Reducing Your Carbon Footprint: Eat Smarter

Lately, we've been focusing on ways we can all help to reduce our carbon footprint. These past few weeks, due to the shelter in place mandates, we’ve all automatically reduced our footprint by driving, flying and buying less. As we stay home more and cook more at home, we can use this as an opportunity to be more mindful of the food we consume. Below we've compiled a few tips to help. Because eating smarter can make a big difference when it comes to our health and the health of the planet. 


  • In the United States, food waste is estimated at between 30-40%. Being realistic about how much food your family really needs, learning better food storage techniques and meal planning can help reduce your household’s food waste. For a more detailed list of ways you can reduce food waste, check out our blog post from last fall. 


  • The carbon footprint of a vegetarian diet is about half that of a meat-lover’s. That’s because meat, cheese and eggs have a higher carbon footprint compared with fruits, vegetables, beans and nuts. Livestock farming accounts for 20-50% of all man-made greenhouse gas emissions. Did you know that eating one 8-oz steak produces as much greenhouse gas as driving 14 miles or that that the world’s cows eat enough food to feed 9 billion people? Eating plant based meals, even a few times per week, can help lower your footprint.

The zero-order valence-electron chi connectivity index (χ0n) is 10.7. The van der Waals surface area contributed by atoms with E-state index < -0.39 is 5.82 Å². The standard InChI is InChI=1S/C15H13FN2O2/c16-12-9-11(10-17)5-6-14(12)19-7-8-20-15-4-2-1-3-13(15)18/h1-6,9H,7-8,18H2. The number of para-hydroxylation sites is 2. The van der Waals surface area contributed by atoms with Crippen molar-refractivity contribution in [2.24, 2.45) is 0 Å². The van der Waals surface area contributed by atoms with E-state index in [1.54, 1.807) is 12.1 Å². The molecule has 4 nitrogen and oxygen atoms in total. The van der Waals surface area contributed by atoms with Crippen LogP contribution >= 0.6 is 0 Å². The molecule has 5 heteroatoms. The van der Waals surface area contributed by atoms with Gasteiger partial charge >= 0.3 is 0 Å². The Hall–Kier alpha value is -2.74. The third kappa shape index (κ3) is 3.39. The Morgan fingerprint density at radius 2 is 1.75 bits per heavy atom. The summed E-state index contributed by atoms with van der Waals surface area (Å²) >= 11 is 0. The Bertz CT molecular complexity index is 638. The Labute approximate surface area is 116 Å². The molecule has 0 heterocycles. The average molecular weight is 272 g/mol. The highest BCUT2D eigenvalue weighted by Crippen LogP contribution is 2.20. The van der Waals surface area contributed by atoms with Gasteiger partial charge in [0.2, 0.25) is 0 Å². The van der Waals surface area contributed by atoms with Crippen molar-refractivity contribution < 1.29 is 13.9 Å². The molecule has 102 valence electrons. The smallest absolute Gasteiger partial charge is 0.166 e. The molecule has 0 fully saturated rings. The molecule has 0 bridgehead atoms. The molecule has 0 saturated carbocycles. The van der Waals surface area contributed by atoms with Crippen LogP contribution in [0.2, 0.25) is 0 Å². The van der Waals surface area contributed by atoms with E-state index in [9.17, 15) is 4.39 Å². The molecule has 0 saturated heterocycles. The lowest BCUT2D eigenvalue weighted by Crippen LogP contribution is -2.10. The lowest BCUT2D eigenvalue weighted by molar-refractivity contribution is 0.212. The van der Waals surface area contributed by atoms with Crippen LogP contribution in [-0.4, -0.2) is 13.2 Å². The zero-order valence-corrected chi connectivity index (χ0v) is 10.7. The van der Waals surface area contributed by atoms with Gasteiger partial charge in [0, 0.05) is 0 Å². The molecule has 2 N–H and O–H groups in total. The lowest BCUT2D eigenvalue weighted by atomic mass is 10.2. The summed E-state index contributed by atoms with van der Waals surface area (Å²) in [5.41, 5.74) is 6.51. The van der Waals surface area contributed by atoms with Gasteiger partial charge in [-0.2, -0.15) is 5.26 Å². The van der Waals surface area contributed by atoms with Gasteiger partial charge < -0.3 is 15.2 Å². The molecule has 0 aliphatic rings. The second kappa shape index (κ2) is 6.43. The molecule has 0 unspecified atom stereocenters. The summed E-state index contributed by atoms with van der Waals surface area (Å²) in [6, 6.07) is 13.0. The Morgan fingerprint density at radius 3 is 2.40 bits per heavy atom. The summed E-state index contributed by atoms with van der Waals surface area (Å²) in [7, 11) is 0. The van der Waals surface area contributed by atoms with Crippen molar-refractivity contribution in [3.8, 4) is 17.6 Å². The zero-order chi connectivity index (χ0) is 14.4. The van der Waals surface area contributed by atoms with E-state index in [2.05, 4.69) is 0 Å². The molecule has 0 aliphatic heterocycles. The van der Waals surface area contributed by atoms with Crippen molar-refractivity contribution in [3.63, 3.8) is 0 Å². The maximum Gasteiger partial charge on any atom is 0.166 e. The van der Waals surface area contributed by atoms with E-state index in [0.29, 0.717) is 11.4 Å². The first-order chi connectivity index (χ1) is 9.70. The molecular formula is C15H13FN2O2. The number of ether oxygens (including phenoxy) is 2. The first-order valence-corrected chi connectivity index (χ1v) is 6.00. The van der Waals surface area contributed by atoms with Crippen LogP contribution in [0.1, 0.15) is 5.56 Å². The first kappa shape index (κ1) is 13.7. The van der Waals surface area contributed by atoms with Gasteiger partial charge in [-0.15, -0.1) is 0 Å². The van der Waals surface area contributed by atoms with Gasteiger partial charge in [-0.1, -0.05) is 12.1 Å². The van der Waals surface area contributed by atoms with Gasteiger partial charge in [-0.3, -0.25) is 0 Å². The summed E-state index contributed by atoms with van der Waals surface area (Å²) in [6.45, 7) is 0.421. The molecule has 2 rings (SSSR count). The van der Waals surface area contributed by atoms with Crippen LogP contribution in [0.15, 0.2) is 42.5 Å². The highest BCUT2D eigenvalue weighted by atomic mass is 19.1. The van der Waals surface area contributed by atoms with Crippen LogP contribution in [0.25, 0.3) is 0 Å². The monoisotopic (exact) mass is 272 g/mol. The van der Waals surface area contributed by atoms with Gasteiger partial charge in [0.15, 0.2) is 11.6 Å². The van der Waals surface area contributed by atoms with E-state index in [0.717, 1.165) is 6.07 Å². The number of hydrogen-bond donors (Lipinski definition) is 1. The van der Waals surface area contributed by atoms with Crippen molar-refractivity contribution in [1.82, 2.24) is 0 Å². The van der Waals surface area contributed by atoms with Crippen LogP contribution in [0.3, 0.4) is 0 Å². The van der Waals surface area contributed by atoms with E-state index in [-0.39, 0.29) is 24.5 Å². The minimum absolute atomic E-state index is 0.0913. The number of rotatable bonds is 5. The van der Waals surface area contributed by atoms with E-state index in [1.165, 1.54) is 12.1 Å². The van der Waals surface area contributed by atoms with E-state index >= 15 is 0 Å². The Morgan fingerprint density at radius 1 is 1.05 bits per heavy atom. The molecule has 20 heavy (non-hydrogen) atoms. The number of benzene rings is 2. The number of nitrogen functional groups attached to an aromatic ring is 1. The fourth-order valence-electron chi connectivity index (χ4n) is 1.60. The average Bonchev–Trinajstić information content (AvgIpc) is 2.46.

• The energy, resources and packaging involved in creating processed foods also contributes to our carbon footprint. Once you're done with your pacakged food, it never truly goes away. Most food packaging is very hard to recycle, if at all. By choosing fruits and vegetables over chips and chocolate, you can improve your health and reduce emissions at the same time. If you just can't get by without that bag of chips (we understand!) look into food packaging recycling programs like this one to make sure your trash gets to the right place. 

Cooking at home can be delicious and fun, even if it's out of necessity. So let's make the most of it by creating mindful food practices during this time that will hopefully carry over into the future. For more information on how to calculate your personal carbon footprint visit The Nature Conservancy at

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